It’s a cringe-worthy phrase many skeptics have heard: “I don’t believe in science.”
Our faces drop. Our eyes roll. We let out a deep sigh. It’s an all too common sentiment in our majority Christian society, which frequently finds itself at odds with facts. This distrust in science is especially pronounced in the Black community.
Many reasons abound for Black Americans to be wary of research findings—especially in medical research—not least of which include well-known atrocities like the Tuskegee syphilis experiment and forced sterilizations. These are stark reminders of how racism is shored up via the supposedly neutral and unbiased world of scientific inquiry. However, no matter how hard one might try to avoid it, the wheels of progress roll on, and the Black community finds itself facing ever increasing moral and spiritual dilemmas because of the clash between Christianity and advancements in human understanding.
One such advancement is “gene editing.” It’s controversial, to say the least. Gene editing, also known as genomic editing and germline editing, is a process by which biologists are able to literally change aspects of a subject’s DNA. This process is not to be confused with gene therapy. Gene therapy involves inserting genetic material into cells to correct faulty genes. Gene therapy is currently being used to treat any number of illnesses and disorders, including diseases such as cancer. These changes are made only in the cells of the person being treated and are not passed on to offspring. Gene editing, however, involves making changes directly to the DNA of cells or embryos, thereby inserting heritable traits into the newly edited genome. Some religious communities might see this process as a means of “playing God.” Therein lies the conundrum facing Christians.
However, some scientists are trying to address this conflict between Christianity and science. In a recent PBS Newshour article on gene editing, journalist Andrew Joseph introduces the reader to Dr. Ting Wu, a professor and principal investigator in the Department of Genetics at Harvard Medical School. She has made it her quest to increase the public’s understanding of and comfort with genetics and related advancements, such as gene editing. To that end, Wu recently began working with Black churches and faith groups in educating the Black community. Although Wu, a nonbeliever herself, says she’s not trying to engage in advocacy work, she’s not blind to the barriers she faces “Wu believes people should know what scientific advances mean for them,” writes Joseph. “The challenge is empowering communities that are skeptical of science because they have been underserved or even mistreated in the past.”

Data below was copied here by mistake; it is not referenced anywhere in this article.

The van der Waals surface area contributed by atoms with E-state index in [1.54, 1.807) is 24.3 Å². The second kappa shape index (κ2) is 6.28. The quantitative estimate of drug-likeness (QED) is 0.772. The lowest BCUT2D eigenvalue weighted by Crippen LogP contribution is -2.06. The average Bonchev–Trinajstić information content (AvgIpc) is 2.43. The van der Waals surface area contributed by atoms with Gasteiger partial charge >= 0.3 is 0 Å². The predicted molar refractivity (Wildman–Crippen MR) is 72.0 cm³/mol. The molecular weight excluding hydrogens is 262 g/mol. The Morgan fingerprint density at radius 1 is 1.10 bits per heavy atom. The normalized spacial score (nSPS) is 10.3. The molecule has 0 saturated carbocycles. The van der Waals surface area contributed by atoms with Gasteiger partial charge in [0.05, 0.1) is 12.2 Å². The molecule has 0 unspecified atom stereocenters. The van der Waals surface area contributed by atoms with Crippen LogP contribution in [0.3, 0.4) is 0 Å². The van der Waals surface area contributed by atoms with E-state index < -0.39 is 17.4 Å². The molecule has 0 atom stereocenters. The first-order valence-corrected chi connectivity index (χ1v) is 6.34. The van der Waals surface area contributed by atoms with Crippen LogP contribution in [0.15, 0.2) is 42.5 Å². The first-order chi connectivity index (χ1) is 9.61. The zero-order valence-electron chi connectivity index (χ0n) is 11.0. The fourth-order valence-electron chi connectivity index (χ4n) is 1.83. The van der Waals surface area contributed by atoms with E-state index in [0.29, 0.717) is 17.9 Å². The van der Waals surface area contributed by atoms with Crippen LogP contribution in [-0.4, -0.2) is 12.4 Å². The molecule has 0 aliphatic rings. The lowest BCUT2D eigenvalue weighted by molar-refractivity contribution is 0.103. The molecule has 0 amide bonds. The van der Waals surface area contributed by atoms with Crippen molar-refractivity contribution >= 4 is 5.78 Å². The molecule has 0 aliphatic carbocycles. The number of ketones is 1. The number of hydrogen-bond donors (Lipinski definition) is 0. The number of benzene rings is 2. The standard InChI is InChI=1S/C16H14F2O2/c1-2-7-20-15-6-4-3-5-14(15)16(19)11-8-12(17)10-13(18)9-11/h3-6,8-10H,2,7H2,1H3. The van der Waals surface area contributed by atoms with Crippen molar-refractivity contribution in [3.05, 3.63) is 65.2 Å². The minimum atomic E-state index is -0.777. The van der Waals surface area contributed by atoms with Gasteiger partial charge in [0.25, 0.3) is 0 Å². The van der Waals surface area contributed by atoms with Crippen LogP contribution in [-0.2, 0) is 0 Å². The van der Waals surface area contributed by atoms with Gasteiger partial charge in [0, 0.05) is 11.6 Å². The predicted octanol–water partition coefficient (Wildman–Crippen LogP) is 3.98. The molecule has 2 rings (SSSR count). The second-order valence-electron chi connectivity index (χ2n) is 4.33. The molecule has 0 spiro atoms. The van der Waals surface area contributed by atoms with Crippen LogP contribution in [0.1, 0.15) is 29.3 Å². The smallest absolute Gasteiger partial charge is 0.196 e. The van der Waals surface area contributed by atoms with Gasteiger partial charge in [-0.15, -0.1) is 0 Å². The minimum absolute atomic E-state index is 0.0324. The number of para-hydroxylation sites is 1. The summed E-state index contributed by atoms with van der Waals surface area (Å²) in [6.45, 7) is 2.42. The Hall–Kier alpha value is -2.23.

Unfortunately, historical medical abuses and attempts to prove the inferiority of Black people through such investigations are only part of the problem. Joseph highlights faith-based concerns: “The pastors and congregation members asked whether genome-editing infringed on the belief that God made people in his image and whether by controlling genes, people were assuming a power that only God should have.” Are scientists crossing sacred lines and playing God? Are they entering a space in human existence that is to be occupied only by a divine creator? Some Christians point to Bible verses that seem to speak to these anxieties:
“So God created man in his own image, in the image of God created he him; male and female created he them.” (Genesis 1:27)
“And God saw everything that he had made, and, behold, it was very good.” (Genesis 1:31)
If God created humankind to be like him and he was happy with the results, who are a bunch of scientists to feel bold enough to move in on God’s domain? To Christians, such brazenness exists because people don’t fear God. They don’t revere him. They don’t believe in him. If they did, they would never seek to change his “work” through the development of a human embryo or by making to changes to the human genome.
The Pew Research Center found that “people with high religious commitment are more likely to say gene editing is morally unacceptable” and that “a majority of people with high religious commitment (64 percent) say they would not want gene editing for their own baby,” not even to reduce the risk of serious diseases and illnesses. And this lack of acceptance is the very reason that Wu’s efforts are so crucial. For example, scientists have made unbelievable strides toward using gene editing to tackle HIV, including having used the technique to successfully eliminate HIV genes from mice and rats. As Black Americans suffer from higher rates of ailments such as cardiovascular diseases and cancer, ignoring and dismissing scientific advances that have the potential to alleviate so much pain and suffering is to the incalculable detriment of the Black community.
Undeniably, researchers, scientists, and bioethicists have a long way to go before the medical world can start making changes to the human genome. Considerations about unintended long-term consequences for the offspring of someone who experienced genomic editing or questions about parents attempting to make “designer babies” are not to be trivialized. We must grapple with these questions before society as a whole will accept this new technology. And the road to acceptance is even longer for the Black community. The only way to overcome distrust is to provide more information, more proof, more evidence. That’s why it is imperative that the Black community (indeed America as a whole) become more scientifically literate. But most importantly, researchers and scholars must find ways to heal the historical wounds from abuses inflicted under the guise of scientific endeavors while the people themselves must challenge antagonistic attitudes toward science that are so ubiquitous within some Christian traditions.
This must happen now, lest we raise another generation who blindly and lazily declare, “I don’t believe in science.”